State court expected to rule on boys in girls sports

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HARRISBURG -- A dispute revolving around a decades-old law that allows boys to play on girls high school sports teams appears to be headed to court.

Attorneys representing the Pennsylvania Interscholastic Athletic Association -- which says it would like to see the law changed to make sure girls do not lose athletic opportunities and for safety reasons -- and state Attorney General Kathleen Kane's office met Friday afternoon in Commonwealth Court.

"It looks like we are headed toward an evidentiary hearing of some sort," said Pittsburgh attorney Mary Grenen, following the status conference between the two sides. Ms. Grenen is a potential intervenor in the case on behalf of her daughter, a Fox Chapel field hockey player.

A spokesman for the attorney general's office declined to comment on the case Friday and referred questions to court filings.

The case centers on a 1975 Commonwealth Court ruling that declared a PIAA bylaw forbidding girls from practicing or competing against boys in school athletics unconstitutional. At the time, there were few girls-only sports and the ruling was intended to open up more opportunities for girls in male-dominated athletics.

But, over the years, as more girls teams were created, the order began to be interpreted so that boys could also play on girls teams if the sport was offered only for girls -- the opposite effect of the order's original intent.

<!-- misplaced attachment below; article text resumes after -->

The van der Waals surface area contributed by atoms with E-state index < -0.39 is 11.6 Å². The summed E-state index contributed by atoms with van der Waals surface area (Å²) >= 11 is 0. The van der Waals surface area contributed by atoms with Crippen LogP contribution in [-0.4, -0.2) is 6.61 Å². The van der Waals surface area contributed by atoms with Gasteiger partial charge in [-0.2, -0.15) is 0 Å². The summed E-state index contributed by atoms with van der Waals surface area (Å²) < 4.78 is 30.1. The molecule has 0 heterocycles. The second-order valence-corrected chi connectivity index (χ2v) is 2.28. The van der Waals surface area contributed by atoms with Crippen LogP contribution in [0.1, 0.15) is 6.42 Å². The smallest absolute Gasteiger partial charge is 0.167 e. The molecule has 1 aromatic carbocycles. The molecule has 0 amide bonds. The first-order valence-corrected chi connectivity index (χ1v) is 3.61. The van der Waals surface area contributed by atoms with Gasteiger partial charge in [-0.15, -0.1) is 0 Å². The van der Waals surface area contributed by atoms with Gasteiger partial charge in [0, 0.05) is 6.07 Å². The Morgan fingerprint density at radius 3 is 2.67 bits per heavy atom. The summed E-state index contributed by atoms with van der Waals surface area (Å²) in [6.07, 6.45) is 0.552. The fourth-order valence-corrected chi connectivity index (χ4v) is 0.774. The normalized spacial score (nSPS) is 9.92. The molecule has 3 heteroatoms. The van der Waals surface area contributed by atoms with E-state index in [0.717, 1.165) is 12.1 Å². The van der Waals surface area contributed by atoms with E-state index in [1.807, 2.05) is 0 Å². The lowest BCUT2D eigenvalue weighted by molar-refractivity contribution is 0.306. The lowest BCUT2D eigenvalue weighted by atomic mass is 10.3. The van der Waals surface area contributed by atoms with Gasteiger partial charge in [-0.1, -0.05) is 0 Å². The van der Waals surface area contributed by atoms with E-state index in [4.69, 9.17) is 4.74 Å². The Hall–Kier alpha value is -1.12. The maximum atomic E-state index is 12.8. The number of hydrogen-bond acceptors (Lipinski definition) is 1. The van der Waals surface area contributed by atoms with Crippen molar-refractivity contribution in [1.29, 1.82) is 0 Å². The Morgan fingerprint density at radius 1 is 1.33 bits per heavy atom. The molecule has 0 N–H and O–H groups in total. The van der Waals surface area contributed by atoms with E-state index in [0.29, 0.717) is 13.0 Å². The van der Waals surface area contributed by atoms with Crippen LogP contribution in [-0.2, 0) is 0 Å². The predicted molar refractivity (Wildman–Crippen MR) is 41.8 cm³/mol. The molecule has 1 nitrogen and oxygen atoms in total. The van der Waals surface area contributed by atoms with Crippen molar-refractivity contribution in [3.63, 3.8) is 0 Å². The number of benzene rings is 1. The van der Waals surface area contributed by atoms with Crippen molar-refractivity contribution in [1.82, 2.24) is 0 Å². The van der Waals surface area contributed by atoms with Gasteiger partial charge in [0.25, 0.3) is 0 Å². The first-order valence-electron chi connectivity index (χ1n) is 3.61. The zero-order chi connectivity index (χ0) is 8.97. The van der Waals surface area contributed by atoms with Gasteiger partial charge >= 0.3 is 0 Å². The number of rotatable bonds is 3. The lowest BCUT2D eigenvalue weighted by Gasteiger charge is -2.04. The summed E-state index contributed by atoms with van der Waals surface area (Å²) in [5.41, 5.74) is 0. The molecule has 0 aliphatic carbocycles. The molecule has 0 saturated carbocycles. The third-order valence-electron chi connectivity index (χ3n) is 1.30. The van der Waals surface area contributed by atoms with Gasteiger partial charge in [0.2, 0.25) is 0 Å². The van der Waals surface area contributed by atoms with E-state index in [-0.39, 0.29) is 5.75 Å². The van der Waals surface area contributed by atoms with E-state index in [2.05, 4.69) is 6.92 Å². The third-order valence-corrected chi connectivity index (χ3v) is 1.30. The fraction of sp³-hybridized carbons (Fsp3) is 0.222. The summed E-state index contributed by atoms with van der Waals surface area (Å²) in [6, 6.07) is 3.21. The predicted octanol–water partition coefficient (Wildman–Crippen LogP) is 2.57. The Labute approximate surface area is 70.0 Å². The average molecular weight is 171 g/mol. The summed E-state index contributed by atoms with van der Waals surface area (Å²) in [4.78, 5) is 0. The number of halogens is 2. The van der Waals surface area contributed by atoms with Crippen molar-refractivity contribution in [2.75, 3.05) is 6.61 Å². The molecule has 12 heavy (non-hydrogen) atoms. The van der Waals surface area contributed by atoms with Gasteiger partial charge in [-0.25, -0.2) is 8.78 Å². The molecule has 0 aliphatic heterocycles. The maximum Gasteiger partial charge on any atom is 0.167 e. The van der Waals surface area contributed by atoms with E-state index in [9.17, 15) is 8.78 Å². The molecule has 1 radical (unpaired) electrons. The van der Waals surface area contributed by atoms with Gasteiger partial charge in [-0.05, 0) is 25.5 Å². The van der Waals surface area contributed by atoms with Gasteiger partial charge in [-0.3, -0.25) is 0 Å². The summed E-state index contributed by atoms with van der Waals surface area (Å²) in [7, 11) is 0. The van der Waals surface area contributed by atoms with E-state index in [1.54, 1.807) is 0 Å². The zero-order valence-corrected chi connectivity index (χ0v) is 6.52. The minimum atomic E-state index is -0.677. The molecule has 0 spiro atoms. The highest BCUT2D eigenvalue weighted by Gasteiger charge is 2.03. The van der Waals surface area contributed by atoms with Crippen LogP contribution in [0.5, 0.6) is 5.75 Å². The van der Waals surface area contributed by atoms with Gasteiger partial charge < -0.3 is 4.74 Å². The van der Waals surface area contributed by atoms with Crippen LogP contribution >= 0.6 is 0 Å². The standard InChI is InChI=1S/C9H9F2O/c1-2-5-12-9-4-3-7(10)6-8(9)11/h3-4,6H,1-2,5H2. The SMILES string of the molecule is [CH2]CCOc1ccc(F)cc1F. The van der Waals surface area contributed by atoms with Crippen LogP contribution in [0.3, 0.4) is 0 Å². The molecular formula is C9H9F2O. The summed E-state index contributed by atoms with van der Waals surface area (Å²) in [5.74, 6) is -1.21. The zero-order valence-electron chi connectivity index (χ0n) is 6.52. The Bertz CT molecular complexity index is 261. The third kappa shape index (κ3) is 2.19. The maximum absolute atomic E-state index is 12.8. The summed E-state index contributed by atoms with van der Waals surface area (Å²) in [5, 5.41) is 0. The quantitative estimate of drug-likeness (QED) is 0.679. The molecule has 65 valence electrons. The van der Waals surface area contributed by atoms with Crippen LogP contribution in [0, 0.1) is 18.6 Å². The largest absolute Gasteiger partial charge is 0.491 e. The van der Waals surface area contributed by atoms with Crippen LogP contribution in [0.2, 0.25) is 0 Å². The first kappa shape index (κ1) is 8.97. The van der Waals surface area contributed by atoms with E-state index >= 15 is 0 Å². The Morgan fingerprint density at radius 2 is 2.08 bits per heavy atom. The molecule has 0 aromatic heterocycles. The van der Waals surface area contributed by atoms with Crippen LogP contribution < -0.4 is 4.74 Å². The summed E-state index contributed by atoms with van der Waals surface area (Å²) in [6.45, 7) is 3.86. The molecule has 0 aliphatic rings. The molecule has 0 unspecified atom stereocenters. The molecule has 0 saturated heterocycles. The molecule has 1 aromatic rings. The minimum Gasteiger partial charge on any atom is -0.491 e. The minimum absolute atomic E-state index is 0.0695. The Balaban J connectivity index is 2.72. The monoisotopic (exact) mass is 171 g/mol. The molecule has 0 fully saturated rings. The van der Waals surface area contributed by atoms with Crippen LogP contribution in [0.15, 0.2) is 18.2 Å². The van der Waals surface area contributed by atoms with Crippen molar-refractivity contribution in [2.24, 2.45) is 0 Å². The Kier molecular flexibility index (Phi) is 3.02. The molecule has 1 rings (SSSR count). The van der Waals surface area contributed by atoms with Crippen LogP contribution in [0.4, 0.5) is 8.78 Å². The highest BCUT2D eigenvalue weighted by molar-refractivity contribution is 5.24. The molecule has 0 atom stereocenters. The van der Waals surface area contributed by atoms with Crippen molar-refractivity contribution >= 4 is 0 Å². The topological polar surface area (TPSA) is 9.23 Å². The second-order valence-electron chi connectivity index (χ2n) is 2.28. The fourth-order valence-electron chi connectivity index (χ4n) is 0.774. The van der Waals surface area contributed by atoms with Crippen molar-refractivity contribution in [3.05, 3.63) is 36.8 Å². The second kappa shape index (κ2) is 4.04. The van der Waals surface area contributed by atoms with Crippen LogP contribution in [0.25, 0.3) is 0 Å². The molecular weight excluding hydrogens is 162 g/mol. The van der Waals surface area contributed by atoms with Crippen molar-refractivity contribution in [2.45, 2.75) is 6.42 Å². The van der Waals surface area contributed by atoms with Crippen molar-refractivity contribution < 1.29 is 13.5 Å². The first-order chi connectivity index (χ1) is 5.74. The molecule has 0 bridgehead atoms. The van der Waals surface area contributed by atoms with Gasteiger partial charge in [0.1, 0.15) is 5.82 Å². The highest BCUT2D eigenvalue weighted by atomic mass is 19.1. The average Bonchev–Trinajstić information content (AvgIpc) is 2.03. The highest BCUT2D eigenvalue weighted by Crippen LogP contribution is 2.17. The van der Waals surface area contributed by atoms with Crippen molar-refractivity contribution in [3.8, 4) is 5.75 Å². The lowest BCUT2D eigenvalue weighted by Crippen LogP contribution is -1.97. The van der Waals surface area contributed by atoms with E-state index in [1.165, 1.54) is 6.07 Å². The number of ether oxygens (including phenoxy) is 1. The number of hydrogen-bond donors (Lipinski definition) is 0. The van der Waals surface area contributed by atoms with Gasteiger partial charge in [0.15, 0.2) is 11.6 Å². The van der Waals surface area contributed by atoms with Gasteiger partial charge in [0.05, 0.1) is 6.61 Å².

Boys playing on girls teams appears to be most prevalent in field hockey. In a survey sent by the PIAA this winter to its 1,470 member schools (742 responded), 38 schools reported boys playing girls field hockey, 14 reported boys playing girls volleyball, eight reported boys playing girls lacrosse, five reported boys playing girls soccer and one each reported boys playing girls swimming and girls tennis. An additional 163 schools reported that boys had played on girls teams but failed to identify the sport. All told, more than 30 percent of responding schools had a boy playing on a girls team, according to the survey results, which were submitted to the court.

Ms. Grenen said the PIAA was hoping to reach a compromise with the AG's office in light of the tremendous shift in high school sports since the 1970s. The state should allow the athletic association to make a "reasonable bylaw" that would be in line with the federal Title IX law and largely keep boys from girls sports, especially contact sports like field hockey, she said.

Letting boys play on a girls field hockey or other team creates a safety risk for young girls more prone to concussions or other injury, and also takes opportunities away from other girls who might then not be able to play, said Ms. Grenen.

"We don't want to see girls sports start going backwards," she said Friday.

state - hsother

Kate Giammarise: kgiammarise@post-gazette.com, 1-717-787-4254 or on Twitter: @KateGiammarise.


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